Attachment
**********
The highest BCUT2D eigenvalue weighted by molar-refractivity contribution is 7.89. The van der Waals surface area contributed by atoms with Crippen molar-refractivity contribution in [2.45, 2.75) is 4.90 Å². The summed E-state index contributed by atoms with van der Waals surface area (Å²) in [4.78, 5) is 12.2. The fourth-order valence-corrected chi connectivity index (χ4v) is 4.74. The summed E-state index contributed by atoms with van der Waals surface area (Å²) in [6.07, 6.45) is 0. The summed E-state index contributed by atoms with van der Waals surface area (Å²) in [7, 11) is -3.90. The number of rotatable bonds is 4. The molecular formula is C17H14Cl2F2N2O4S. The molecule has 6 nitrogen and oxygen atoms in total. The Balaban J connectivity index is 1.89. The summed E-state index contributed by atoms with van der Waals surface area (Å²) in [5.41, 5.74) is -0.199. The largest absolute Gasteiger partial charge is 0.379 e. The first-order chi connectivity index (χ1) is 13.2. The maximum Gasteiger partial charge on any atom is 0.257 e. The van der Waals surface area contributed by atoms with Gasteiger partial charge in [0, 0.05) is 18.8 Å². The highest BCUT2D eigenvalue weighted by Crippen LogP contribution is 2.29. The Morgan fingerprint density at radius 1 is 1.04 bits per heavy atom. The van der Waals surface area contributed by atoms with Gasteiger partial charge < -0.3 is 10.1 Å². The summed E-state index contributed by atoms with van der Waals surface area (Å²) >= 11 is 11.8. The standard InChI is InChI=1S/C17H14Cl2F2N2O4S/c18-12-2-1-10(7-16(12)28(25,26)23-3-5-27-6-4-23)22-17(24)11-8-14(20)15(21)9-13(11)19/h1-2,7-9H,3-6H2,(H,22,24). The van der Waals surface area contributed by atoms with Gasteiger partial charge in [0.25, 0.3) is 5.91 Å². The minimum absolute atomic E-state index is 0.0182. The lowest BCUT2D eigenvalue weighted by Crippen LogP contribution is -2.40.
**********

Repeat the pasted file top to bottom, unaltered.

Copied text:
The highest BCUT2D eigenvalue weighted by molar-refractivity contribution is 7.89. The van der Waals surface area contributed by atoms with Crippen molar-refractivity contribution in [2.45, 2.75) is 4.90 Å². The summed E-state index contributed by atoms with van der Waals surface area (Å²) in [4.78, 5) is 12.2. The fourth-order valence-corrected chi connectivity index (χ4v) is 4.74. The summed E-state index contributed by atoms with van der Waals surface area (Å²) in [6.07, 6.45) is 0. The summed E-state index contributed by atoms with van der Waals surface area (Å²) in [7, 11) is -3.90. The number of rotatable bonds is 4. The molecular formula is C17H14Cl2F2N2O4S. The molecule has 6 nitrogen and oxygen atoms in total. The Balaban J connectivity index is 1.89. The summed E-state index contributed by atoms with van der Waals surface area (Å²) in [5.41, 5.74) is -0.199. The largest absolute Gasteiger partial charge is 0.379 e. The first-order chi connectivity index (χ1) is 13.2. The maximum Gasteiger partial charge on any atom is 0.257 e. The van der Waals surface area contributed by atoms with Gasteiger partial charge in [0, 0.05) is 18.8 Å². The highest BCUT2D eigenvalue weighted by Crippen LogP contribution is 2.29. The Morgan fingerprint density at radius 1 is 1.04 bits per heavy atom. The van der Waals surface area contributed by atoms with Gasteiger partial charge < -0.3 is 10.1 Å². The summed E-state index contributed by atoms with van der Waals surface area (Å²) >= 11 is 11.8. The standard InChI is InChI=1S/C17H14Cl2F2N2O4S/c18-12-2-1-10(7-16(12)28(25,26)23-3-5-27-6-4-23)22-17(24)11-8-14(20)15(21)9-13(11)19/h1-2,7-9H,3-6H2,(H,22,24). The van der Waals surface area contributed by atoms with Gasteiger partial charge in [0.25, 0.3) is 5.91 Å². The minimum absolute atomic E-state index is 0.0182. The lowest BCUT2D eigenvalue weighted by Crippen LogP contribution is -2.40.